Signed for, not distributed
Then there is Comer Yusuf from Vancouver. Despite receiving a “proof of delivery” email notification from FedEx that he had signed for the package, he only got his money back after CCTV footage of his building’s mail room revealed that his online order had never been delivered.
“They put my name as a signatory, but I did not sign anything,” Youssef said of a 30,330 online order placed with fashion retailer Diesel in August.
Youssef said FedEx did not take its concerns seriously at first. He said he sent someone to his building after contacting the Go public agency to investigate and verify that the package had never arrived.
He did not know that Diesel would refund his money after the order left the warehouse, as its policy shifts the responsibility for lost packages to buyers.
The company refunded after FedEx confirmed that the package had not been delivered, minus $ 35 spent by Yusuf on shipping and duty.
FedEx Go tells the public that the package may have been sent to the wrong address and that prompted delivery confirmation.
It states that the seller did not request a signature on the delivery. FedEx, Implemented, along with other transporters “No contact” deliveries during the epidemic, meaning most shipments are not signed.
So who is responsible?
According to Jeff Orenstein, a lawyer and owner of Consumer Law Group, which deals with consumer protection class-action lawsuits, most of the regional consumer protection laws are “consumer-friendly”.
He said that, in general, if the seller fails to deliver the product within 30 days from the prescribed delivery date, the customer has the right to cancel and refund.
But using those laws to get a refund can be tricky, unless the seller cooperates. Those cases end up in a small claim court, requiring time and money from the buyer – which is not worth pursuing except for very expensive purchases.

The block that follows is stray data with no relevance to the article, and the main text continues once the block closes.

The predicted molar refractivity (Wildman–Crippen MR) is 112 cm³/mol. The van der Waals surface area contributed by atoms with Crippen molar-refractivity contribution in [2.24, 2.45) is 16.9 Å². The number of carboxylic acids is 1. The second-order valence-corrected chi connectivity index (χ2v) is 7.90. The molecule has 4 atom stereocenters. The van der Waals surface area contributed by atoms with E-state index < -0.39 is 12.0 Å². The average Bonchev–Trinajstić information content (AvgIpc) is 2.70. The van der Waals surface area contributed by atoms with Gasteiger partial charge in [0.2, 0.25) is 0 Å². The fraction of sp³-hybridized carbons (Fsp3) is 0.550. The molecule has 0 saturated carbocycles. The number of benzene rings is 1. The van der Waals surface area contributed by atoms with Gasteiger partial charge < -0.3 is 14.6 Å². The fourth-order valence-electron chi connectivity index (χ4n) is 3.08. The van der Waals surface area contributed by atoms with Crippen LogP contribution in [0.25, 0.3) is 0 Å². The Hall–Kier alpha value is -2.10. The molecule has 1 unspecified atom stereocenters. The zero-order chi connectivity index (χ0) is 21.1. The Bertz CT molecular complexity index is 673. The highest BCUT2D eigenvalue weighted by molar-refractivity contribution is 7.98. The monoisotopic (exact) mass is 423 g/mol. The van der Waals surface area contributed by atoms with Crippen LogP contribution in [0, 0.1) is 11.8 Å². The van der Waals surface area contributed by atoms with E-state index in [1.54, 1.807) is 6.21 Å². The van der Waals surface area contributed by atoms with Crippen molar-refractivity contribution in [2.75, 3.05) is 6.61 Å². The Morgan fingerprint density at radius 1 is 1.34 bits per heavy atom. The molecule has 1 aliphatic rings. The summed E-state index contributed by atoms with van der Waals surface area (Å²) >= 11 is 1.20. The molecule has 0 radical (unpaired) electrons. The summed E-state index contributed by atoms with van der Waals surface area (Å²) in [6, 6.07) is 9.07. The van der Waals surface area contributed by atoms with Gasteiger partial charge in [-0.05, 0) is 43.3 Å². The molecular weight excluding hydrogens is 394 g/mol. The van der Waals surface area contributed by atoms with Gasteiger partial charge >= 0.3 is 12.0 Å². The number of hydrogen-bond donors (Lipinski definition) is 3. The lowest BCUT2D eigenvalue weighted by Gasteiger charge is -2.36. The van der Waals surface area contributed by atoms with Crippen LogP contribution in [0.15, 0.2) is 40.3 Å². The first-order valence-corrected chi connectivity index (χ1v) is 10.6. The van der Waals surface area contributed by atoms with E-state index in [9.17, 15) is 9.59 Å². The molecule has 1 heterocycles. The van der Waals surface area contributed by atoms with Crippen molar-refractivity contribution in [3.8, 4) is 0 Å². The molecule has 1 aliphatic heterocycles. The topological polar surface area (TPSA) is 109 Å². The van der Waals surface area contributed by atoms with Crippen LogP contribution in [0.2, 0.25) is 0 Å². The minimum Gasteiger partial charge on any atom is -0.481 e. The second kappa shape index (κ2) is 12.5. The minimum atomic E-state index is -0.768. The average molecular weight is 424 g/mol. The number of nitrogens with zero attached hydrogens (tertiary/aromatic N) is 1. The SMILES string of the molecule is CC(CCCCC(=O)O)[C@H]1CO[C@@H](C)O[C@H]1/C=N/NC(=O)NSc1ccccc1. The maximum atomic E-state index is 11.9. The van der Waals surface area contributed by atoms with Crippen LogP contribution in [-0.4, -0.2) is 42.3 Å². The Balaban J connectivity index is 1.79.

“This is where practical reality and law ide come together and it becomes more problematic,” he said.
Instead, Orenstein said consumers should try to avoid court by paying for online purchases with a credit card instead of e-transfer or any other method.
Hawakiman paid for the drum set using his Visa debit card and Youssef paid for his costume by credit card.
Most banks, Orenstein said, allow cardholders to receive a chargeback when an order is lost during shipping.
Consumer lawyer Whitehurst says the same thing, but warns online shoppers to make sure they know their banks’ chargeback policies before using their card to make purchases.
Banks and credit card companies often have specific rules on how to apply for a chargeback and how quickly it should be made after purchase.
He also recommends researching shipping practices before deciding where to shop, pointing out that large retailers often find it easier to get a refund due to the size of the sale.
Hovakimian said he swears to online shopping after his experience. He said the government should look into passing legislation to protect consumers by empowering consumer protection departments to fight on behalf of buyers.
“I think it needs to be looked at and improved by the government,” he said.
Youssef wants to swear off online shopping himself, but will have to continue doing so due to the epidemic.